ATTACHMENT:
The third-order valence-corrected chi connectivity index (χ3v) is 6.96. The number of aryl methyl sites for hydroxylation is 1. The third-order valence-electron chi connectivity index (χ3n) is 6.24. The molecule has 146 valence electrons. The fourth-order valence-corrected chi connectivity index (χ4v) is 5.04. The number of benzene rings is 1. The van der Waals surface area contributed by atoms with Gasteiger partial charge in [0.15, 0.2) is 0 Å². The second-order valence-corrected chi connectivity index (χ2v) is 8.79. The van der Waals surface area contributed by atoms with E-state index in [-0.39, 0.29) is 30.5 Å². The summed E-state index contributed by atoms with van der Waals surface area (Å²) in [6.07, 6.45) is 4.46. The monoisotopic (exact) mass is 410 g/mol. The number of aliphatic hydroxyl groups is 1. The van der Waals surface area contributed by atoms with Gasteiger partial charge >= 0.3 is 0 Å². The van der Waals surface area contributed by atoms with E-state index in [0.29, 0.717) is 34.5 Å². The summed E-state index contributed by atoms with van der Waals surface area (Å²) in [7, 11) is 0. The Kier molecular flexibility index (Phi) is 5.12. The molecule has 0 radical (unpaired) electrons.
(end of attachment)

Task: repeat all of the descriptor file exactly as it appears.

The third-order valence-corrected chi connectivity index (χ3v) is 6.96. The number of aryl methyl sites for hydroxylation is 1. The third-order valence-electron chi connectivity index (χ3n) is 6.24. The molecule has 146 valence electrons. The fourth-order valence-corrected chi connectivity index (χ4v) is 5.04. The number of benzene rings is 1. The van der Waals surface area contributed by atoms with Gasteiger partial charge in [0.15, 0.2) is 0 Å². The second-order valence-corrected chi connectivity index (χ2v) is 8.79. The van der Waals surface area contributed by atoms with E-state index in [-0.39, 0.29) is 30.5 Å². The summed E-state index contributed by atoms with van der Waals surface area (Å²) in [6.07, 6.45) is 4.46. The monoisotopic (exact) mass is 410 g/mol. The number of aliphatic hydroxyl groups is 1. The van der Waals surface area contributed by atoms with Gasteiger partial charge >= 0.3 is 0 Å². The van der Waals surface area contributed by atoms with E-state index in [0.29, 0.717) is 34.5 Å². The summed E-state index contributed by atoms with van der Waals surface area (Å²) in [7, 11) is 0. The Kier molecular flexibility index (Phi) is 5.12. The molecule has 0 radical (unpaired) electrons.